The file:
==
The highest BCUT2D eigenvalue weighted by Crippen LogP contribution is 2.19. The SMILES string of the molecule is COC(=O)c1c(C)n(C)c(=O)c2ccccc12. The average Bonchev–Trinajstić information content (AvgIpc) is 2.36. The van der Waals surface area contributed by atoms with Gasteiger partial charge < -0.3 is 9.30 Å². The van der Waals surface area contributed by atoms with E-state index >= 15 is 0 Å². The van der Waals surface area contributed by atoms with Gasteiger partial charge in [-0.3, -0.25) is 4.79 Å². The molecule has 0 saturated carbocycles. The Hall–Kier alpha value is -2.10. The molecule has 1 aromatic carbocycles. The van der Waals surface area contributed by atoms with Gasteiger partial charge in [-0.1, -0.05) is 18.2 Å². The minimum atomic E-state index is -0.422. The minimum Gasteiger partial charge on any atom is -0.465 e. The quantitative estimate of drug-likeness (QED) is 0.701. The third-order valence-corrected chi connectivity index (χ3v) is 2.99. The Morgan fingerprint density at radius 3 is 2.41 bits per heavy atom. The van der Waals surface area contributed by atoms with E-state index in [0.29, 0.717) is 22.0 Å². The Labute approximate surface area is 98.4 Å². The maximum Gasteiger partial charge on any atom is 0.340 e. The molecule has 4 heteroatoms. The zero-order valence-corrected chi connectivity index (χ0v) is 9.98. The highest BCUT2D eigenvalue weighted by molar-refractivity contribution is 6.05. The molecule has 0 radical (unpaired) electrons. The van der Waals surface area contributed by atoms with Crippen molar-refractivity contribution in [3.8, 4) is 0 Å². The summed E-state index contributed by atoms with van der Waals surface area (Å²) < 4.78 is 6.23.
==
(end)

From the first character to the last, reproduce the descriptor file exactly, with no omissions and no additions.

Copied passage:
The highest BCUT2D eigenvalue weighted by Crippen LogP contribution is 2.19. The SMILES string of the molecule is COC(=O)c1c(C)n(C)c(=O)c2ccccc12. The average Bonchev–Trinajstić information content (AvgIpc) is 2.36. The van der Waals surface area contributed by atoms with Gasteiger partial charge < -0.3 is 9.30 Å². The van der Waals surface area contributed by atoms with E-state index >= 15 is 0 Å². The van der Waals surface area contributed by atoms with Gasteiger partial charge in [-0.3, -0.25) is 4.79 Å². The molecule has 0 saturated carbocycles. The Hall–Kier alpha value is -2.10. The molecule has 1 aromatic carbocycles. The van der Waals surface area contributed by atoms with Gasteiger partial charge in [-0.1, -0.05) is 18.2 Å². The minimum atomic E-state index is -0.422. The minimum Gasteiger partial charge on any atom is -0.465 e. The quantitative estimate of drug-likeness (QED) is 0.701. The third-order valence-corrected chi connectivity index (χ3v) is 2.99. The Morgan fingerprint density at radius 3 is 2.41 bits per heavy atom. The van der Waals surface area contributed by atoms with E-state index in [0.29, 0.717) is 22.0 Å². The Labute approximate surface area is 98.4 Å². The maximum Gasteiger partial charge on any atom is 0.340 e. The molecule has 4 heteroatoms. The zero-order valence-corrected chi connectivity index (χ0v) is 9.98. The highest BCUT2D eigenvalue weighted by molar-refractivity contribution is 6.05. The molecule has 0 radical (unpaired) electrons. The van der Waals surface area contributed by atoms with Crippen molar-refractivity contribution in [3.8, 4) is 0 Å². The summed E-state index contributed by atoms with van der Waals surface area (Å²) < 4.78 is 6.23.